I stood and watched with the worried families. How callous that seems to someone in trouble — to see the media react to it as if it were just another excuse to exploit misery for ratings and contests and profit.
I know both sides of that story, though. I think the photographers there who did act that way were just blocking out the horror of the situation in a convenient way. Many of us do that after a few too many troubling scenes. We make the camera a block against reality and shoot pictures as if it were all a play laid out for us to photograph.
We in the media desperately need to realize that our subjects are watching us, too. We must behave in a sensitive manner around the grief-stricken. We need to show that we care and that we do this job because the public cares. We must be ambassadors.
At too many funerals I have seen photographers and videographers arrive in shorts and T-shirts as if they were at a baseball game. Being behind a camera does not mean we are separate from the scene. On the contrary, big equipment and tripods make us stand out like nothing else can.
Please be professionals. Dress for the situation. Wear a tie. Don’t march around with cigarettes dangling from your lips, or worse yet, with a huge dip of Skoal under your lip. If we expect the respect of our subjects, our viewers, and the public that grants us the rights on which we operate, we must be respectful to them.
Please never forget as you enter the working world of journalism that it is the First Amendment under which we operate. But free speech is not a right held too dear by much of the public. In their view, free speech is fine as long as it doesn’t speak badly about them. Free speech is dandy unless they find it offensive in any way.
The only example we need to see is the persistent attempts at a constitutional amendment against flag burning. Why do politicians brandish that idea about so often even if they don’t believe it would be constitutional? Because the public finds the burning of a flag deeply offensive even if it is free speech.
We must deal with our subjects honestly and fairly. We cannot be lazy with the facts. We must maintain the trust of the public we serve. As a journalist I am as afraid of suddenly being the subject of a news story (again) as I am afraid of an IRS audit. That isn’t because I have anything to hide or be ashamed of. Based on experiences on both sides of the act of journalism, I fear that the truth would not be properly portrayed. I fear that I would be a sound bite or quote delivered in a careless context.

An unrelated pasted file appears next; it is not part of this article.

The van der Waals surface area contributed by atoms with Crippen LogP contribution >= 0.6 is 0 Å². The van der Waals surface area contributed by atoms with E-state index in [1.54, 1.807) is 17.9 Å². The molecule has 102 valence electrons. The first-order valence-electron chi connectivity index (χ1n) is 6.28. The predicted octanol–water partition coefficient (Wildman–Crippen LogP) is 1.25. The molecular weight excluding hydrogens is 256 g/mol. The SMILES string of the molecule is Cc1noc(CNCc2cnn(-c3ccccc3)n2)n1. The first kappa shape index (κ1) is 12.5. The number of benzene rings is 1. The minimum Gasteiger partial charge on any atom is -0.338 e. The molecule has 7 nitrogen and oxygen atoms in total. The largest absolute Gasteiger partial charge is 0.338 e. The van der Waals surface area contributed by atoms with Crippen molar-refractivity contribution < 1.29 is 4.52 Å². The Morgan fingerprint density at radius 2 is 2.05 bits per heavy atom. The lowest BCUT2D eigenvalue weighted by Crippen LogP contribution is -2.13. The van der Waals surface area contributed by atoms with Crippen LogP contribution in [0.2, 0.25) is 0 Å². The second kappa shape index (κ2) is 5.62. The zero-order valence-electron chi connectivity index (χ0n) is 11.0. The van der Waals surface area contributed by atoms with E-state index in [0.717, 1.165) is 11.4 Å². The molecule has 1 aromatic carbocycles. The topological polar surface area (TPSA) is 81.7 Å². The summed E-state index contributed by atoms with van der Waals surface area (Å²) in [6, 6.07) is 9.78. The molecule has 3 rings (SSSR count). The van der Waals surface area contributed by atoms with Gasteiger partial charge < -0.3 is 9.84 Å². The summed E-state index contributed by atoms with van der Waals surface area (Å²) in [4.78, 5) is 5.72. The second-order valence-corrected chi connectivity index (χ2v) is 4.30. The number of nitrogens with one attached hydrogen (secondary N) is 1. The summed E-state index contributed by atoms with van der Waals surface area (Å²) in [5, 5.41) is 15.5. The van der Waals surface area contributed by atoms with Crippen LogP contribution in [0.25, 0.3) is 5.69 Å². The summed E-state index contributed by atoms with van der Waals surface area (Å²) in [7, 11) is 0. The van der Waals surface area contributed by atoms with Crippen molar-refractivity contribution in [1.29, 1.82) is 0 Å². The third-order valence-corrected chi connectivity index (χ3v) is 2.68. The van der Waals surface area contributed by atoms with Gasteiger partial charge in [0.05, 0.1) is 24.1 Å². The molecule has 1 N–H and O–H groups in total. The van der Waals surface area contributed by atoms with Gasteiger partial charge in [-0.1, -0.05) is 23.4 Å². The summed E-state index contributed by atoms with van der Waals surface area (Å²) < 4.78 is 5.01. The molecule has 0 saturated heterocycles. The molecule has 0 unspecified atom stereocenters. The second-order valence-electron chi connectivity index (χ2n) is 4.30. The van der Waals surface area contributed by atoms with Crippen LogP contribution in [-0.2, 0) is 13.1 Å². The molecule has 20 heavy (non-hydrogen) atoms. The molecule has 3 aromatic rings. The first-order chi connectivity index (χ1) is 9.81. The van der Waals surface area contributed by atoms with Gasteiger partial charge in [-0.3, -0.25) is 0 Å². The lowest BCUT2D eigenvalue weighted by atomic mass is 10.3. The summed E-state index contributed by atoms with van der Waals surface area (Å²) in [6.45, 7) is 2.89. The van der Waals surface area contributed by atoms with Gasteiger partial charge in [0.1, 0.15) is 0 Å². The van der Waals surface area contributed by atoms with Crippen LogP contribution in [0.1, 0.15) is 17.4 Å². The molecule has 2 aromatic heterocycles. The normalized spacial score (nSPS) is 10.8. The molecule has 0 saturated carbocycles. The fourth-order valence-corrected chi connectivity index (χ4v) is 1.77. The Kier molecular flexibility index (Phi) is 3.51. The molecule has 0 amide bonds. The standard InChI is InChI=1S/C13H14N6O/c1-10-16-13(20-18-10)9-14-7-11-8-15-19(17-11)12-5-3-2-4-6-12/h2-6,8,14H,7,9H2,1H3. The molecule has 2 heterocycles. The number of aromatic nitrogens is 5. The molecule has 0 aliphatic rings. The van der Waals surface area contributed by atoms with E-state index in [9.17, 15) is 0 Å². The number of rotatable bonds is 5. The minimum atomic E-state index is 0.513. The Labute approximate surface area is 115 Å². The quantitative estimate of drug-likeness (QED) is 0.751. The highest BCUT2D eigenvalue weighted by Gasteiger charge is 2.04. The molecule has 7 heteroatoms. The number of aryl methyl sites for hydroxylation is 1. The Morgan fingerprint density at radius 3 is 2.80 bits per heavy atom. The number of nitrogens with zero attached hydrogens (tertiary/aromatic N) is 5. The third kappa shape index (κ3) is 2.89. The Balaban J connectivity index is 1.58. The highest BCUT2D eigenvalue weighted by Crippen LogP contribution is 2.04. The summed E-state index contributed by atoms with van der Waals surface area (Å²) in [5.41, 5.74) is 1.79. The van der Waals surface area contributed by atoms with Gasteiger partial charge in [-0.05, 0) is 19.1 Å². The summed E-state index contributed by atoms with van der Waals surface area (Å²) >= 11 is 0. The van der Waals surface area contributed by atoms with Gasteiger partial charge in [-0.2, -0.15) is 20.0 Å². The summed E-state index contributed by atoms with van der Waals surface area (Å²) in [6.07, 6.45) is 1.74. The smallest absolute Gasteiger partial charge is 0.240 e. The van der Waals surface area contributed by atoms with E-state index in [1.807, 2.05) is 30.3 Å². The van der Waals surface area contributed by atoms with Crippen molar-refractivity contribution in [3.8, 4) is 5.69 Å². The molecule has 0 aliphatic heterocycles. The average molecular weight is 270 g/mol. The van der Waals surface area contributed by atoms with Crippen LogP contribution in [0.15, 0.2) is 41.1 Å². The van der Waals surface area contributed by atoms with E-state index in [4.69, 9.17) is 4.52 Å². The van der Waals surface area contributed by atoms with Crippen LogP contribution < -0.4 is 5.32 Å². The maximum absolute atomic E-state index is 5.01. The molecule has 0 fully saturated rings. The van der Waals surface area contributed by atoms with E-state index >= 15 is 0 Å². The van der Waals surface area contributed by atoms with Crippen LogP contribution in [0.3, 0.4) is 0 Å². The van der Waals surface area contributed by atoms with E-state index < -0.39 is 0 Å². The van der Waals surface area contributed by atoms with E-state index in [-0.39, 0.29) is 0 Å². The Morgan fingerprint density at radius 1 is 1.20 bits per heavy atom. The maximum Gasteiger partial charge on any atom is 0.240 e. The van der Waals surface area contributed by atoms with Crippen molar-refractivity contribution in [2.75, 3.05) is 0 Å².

On the second day of coverage of the Columbine story it was evident the community was already tired of the growing horde of journalists. At memorial services bands of parishioners began to form human walls even though the media were still being remarkably well-behaved at that point. The consequences of our voraciousness were becoming evident.
At Clement park, many mourners and groups of students were outnumbered by the media everywhere they went. The week wore on and anyone with any shaky connection to the event had been telephoned relentlessly, badgered at the door or offered large sums of money to appear on questionable TV shows.
I’ve heard of two disturbing incidents (surely there are more) — one in which one photographer laid on the ground in the middle of a huddle of crying Columbine students, blasting up at their bowed heads with a flash. In another tale, a photographer chases a disturbed, crying subject down the street, blasting away with a camera.
What must be the public perception of this behavior? Do they see our actions in the field as separate from the final product they see on the TV screen or in print? I think yes. Clement park is a wondrous, sprawling example of that. It is the media that has drawn all those people to send offerings from across the country, or to bring their children to lay flowers or teddy bears on the ever-expanding mounds.
The satellite trucks have made the area the epicenter of grief. We draw them with our images, but they are taken aback when our cameras flash in their tearing eyes. To the public our product is separate from our work.